How to Create the Perfect Hero Shot in Broad Daylight

Pye Jirsa of Lin & Jersa Photography is back again with another great tip on how to make fantastic images in less than stellar light. Pye explained in his last video how to create golden hour without the sun, and in this new video, he shows how to take an awesome "hero shot" in harsh sunlight using a single strobe (and an elephant, but let's focus on the light here). Oftentimes, photographers are doing whatever we can to soften our light. We use softboxes and umbrellas, we bounce the light or use a fill card, we wait for the oh-so-luscious golden hour, but there are definitely times when harsh lighting can give you the exact result you want. To make this awesome shot, Pye simply had an assistant blast a Profoto B1 at full power from just outside the frame, providing definition and separation of the subject from the background (yeah I know, he also had an elephant, you're on your own looking for one of those).

The shot is technically simple, but being able to see the photo in your head, then make it happen in real life, is the real skill here. Knowing how light works, how to craft it, and how to bring it all together on the fly, is what separates the good from the great.

[image used with permission from Lin & Jirsa Photography] 

[Via SLR Lounge]

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13 Comments

" make it happen in real life, is the real skill here."
I would say figuring how to make the elephant walk through the set several times is the real skill here.

Andrew Richardson's picture

They had a professional elephant-walker-guide-man there to handle that part. Good point though.

Olafs Osh's picture

Good tut, quality and all.

*I just don't get couples, who turn their big day into a photoshoot. The day is not about them anymore, but it should.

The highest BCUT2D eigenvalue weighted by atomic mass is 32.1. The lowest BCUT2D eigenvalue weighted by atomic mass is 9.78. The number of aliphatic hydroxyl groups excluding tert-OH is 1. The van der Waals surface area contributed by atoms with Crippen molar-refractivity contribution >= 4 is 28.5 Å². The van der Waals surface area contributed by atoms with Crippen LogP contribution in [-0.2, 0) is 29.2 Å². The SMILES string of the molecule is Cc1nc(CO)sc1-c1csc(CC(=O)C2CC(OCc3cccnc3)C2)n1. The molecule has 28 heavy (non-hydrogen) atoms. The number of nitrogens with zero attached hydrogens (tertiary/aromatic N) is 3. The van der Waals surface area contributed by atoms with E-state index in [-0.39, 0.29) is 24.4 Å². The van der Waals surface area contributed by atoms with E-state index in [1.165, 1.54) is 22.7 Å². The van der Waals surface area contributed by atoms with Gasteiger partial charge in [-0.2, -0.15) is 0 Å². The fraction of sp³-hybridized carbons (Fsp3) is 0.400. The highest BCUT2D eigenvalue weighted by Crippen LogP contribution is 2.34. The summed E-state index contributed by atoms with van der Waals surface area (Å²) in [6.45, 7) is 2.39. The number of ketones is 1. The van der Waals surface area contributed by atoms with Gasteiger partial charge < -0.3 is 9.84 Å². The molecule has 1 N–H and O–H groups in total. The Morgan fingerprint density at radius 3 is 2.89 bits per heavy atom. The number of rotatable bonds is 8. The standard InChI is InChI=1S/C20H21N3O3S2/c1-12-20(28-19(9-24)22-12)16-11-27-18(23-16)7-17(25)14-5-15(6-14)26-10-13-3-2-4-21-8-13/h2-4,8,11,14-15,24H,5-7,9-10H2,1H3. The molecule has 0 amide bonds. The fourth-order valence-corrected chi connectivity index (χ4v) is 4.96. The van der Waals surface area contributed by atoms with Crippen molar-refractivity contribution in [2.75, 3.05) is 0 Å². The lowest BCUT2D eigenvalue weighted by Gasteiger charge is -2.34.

Jeff McCollough's picture

They will have the that photo for the rest of their lives. I bet you don't have any awesome photos like that haha.

Olafs Osh's picture

why such tone, "haha"'s and all?
And no - I am not riding any elephants in my wedding images, no. But I don't have a desire for such as well.

Jeff McCollough's picture

Tone? What tone? Oh and the hahas were for the joke I was making.

In the end the photographer has to make the clients happy. It might not be your style so then they might not hire you. It's not quite my style either but if my clients were dead-set on it then I will do it. Some big production like that would look amazing in any portfolio.

Olafs Osh's picture

I loved photohraphers work.

I am so sorry, I went offtopic from photography for a bit.

Jeff McCollough's picture

Haha No I'm sorry for sounding harsh.

Andrew Richardson's picture

Remember that Indian weddings are oftentimes multi-day affairs and a really huge deal. Go big or go home and all that.

Miles Trevelyan-Johnson's picture

there is an elephant grazing at the end of my driveway.........finding suitable models, costumes, saddle, adornments and matching umbrella is the challenging part.....oh and convincing everyone that its a good idea to take the shackles off the elephant

Great infomercial. I'll take 5!

Jozef Povazan's picture

Guys, This is not a real wedding but editorial shoot to get these kind of HERO shots so they can go and go all over again with the elephant... Pye basically promotes B1 :) but any strobe which has enough juice to overpower sun would do just fine :) And yes I also prefer do it on the first time if possible directly in camera and let the couple go to enjoy themselves on the real wedding, but on editorial shoot we would run until me or client who wants the images is WOWed :)